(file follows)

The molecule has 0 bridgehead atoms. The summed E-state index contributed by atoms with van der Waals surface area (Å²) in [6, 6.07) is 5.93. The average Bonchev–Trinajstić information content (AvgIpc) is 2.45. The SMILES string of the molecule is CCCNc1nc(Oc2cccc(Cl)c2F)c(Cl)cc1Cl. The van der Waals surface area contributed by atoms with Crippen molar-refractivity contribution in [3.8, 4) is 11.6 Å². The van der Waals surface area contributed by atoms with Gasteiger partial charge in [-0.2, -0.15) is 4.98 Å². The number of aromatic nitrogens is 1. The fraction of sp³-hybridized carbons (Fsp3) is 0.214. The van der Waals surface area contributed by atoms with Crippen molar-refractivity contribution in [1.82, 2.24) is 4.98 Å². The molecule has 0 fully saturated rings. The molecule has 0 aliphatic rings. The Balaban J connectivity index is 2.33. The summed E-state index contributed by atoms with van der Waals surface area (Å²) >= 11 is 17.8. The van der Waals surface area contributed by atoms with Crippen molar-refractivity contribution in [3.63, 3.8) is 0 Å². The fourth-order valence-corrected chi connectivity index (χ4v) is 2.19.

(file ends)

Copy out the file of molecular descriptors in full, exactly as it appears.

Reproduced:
The molecule has 0 bridgehead atoms. The summed E-state index contributed by atoms with van der Waals surface area (Å²) in [6, 6.07) is 5.93. The average Bonchev–Trinajstić information content (AvgIpc) is 2.45. The SMILES string of the molecule is CCCNc1nc(Oc2cccc(Cl)c2F)c(Cl)cc1Cl. The van der Waals surface area contributed by atoms with Crippen molar-refractivity contribution in [3.8, 4) is 11.6 Å². The van der Waals surface area contributed by atoms with Gasteiger partial charge in [-0.2, -0.15) is 4.98 Å². The number of aromatic nitrogens is 1. The fraction of sp³-hybridized carbons (Fsp3) is 0.214. The van der Waals surface area contributed by atoms with Crippen molar-refractivity contribution in [1.82, 2.24) is 4.98 Å². The molecule has 0 fully saturated rings. The molecule has 0 aliphatic rings. The Balaban J connectivity index is 2.33. The summed E-state index contributed by atoms with van der Waals surface area (Å²) >= 11 is 17.8. The van der Waals surface area contributed by atoms with Crippen molar-refractivity contribution in [3.63, 3.8) is 0 Å². The fourth-order valence-corrected chi connectivity index (χ4v) is 2.19.